In your heart, you know that grasping one hard point in Physics beats all the cake-baking and Religious Studies and making up stories for Media Studies (an excellent preparation for the real thing, by the way) and pretending to be a baked bean in Drama.
The trouble is that, in your heart, you also know that Physics means pain. It means moments of palpitating panic when you may be asked to explain something you don’t get, and above all you know that, in Physics, it is much harder to get an A at A-level.
Worse still, your teachers know that, and partly because we live in a mad world of school league tables, where an A in Drama is apparently as valuable as an A in Greek and an A in Mathematics is as good as an A in Business Studies, there has been a huge incentive to steer children away from the crunchy subjects, and towards the softer options, so that, every year, a bigger crop of A grades can be presented to the ludicrous tithe barn of the Department of Education, and every year ministers can make absurd speeches of congratulation, redolent of the 1950s Soviet Union hailing the record production of grade A* tractors in the factories of Minsk.
No one really believes in this equivalence of A-levels. Children don’t believe it; we all know that the guy who comes top in maths is smart; the guy who comes top in English is smart; and the girl who comes top in both is out of sight. We don’t have the same respect for Business Studies, nor does British business, and nor do top universities.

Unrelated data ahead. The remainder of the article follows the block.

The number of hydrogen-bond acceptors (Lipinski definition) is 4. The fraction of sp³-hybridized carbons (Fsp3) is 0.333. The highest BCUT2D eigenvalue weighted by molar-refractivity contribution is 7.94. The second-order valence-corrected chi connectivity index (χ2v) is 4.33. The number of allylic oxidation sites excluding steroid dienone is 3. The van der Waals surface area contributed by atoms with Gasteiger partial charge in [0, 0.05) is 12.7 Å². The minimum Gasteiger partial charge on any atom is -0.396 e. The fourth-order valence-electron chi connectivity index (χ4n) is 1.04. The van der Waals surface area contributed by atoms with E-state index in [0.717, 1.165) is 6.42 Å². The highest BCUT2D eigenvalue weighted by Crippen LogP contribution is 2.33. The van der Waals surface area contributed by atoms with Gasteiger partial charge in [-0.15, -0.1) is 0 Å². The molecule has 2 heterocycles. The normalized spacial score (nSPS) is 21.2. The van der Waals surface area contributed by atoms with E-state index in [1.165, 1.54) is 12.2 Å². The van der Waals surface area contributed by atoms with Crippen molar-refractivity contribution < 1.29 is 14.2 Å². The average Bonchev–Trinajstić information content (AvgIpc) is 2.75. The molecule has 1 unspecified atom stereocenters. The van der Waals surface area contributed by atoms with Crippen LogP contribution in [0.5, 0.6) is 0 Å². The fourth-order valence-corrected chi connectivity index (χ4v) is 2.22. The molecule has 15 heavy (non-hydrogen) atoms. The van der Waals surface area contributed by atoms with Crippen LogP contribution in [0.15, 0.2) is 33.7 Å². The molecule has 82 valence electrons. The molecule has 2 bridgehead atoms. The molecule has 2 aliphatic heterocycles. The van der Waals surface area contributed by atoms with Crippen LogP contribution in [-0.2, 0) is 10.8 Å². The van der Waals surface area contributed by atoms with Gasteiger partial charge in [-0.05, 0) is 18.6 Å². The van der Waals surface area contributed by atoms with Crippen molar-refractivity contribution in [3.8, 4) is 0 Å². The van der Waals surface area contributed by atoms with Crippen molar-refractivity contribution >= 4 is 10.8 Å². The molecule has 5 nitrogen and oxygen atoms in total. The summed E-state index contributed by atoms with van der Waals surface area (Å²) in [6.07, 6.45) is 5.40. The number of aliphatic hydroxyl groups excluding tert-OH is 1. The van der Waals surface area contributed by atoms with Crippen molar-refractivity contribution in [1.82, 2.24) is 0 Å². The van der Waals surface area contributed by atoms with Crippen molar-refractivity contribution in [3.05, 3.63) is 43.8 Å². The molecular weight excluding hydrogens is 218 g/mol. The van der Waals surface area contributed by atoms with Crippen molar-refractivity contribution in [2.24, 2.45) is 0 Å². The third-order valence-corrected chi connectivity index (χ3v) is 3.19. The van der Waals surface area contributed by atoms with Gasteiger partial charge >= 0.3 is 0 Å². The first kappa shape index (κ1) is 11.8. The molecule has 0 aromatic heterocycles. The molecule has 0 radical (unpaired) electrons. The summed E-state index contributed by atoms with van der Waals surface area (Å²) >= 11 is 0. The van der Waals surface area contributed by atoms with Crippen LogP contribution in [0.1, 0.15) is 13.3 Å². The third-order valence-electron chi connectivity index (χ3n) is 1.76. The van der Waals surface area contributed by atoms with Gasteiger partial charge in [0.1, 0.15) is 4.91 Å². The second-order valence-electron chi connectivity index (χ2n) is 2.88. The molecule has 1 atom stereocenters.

So thank heavens for Cambridge, which yesterday had the guts to inform applicants that they would need A-levels in at least two crunchy subjects, and that an application based on History, Business Studies and Media Studies would not do.
We must stop this flight from the crunchy subjects, not just because it is slowly denuding the country of scientists – it is hardly surprising that 30 per cent of university Physics departments have closed in the past eight years, when the number of Physics candidates at A-level has slumped from 46,606 in 1985 to 28,119 in 2005.
We must stop this disaster because we are cutting the roots of our civilisation: when I think what has happened to Latin and Greek and modern languages in the maintained sector, I alternate between rage and black depression.
We must encourage the uptake of crunchy subjects with an equitable system of financial incentives not just for those who teach them but also – why not? – for the students who excel in them; and we must do it as a simple matter of social justice.
Cambridge has revealed which subjects it really values. The tragedy is that the A grades in the sciences, advanced maths and languages are increasingly ghettoised in the grammar schools and the independent sector, and when the Blair Government is brought to the bar of history, it will be one of the single heaviest charges that, by failing to tackle the crunchy subjects in state schools, a Labour government presided over a shocking decline in social mobility.